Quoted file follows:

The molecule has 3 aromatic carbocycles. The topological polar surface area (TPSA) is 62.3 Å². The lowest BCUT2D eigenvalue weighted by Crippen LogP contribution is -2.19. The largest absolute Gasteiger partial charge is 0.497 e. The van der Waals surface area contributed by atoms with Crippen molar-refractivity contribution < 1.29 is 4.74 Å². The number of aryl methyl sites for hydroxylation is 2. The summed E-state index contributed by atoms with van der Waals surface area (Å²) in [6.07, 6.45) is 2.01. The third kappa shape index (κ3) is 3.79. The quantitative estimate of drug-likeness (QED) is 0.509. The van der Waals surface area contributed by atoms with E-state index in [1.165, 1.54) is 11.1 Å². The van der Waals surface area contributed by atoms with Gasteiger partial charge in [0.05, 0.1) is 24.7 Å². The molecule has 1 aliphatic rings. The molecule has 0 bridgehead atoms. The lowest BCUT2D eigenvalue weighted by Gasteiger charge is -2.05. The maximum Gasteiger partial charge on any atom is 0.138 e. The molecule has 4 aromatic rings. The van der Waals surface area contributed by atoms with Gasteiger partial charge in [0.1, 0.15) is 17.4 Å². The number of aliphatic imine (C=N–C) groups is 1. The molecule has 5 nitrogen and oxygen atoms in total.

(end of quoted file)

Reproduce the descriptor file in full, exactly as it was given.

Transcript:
The molecule has 3 aromatic carbocycles. The topological polar surface area (TPSA) is 62.3 Å². The lowest BCUT2D eigenvalue weighted by Crippen LogP contribution is -2.19. The largest absolute Gasteiger partial charge is 0.497 e. The van der Waals surface area contributed by atoms with Crippen molar-refractivity contribution < 1.29 is 4.74 Å². The number of aryl methyl sites for hydroxylation is 2. The summed E-state index contributed by atoms with van der Waals surface area (Å²) in [6.07, 6.45) is 2.01. The third kappa shape index (κ3) is 3.79. The quantitative estimate of drug-likeness (QED) is 0.509. The van der Waals surface area contributed by atoms with E-state index in [1.165, 1.54) is 11.1 Å². The van der Waals surface area contributed by atoms with Gasteiger partial charge in [0.05, 0.1) is 24.7 Å². The molecule has 1 aliphatic rings. The molecule has 0 bridgehead atoms. The lowest BCUT2D eigenvalue weighted by Gasteiger charge is -2.05. The maximum Gasteiger partial charge on any atom is 0.138 e. The molecule has 4 aromatic rings. The van der Waals surface area contributed by atoms with Gasteiger partial charge in [0.1, 0.15) is 17.4 Å². The number of aliphatic imine (C=N–C) groups is 1. The molecule has 5 nitrogen and oxygen atoms in total.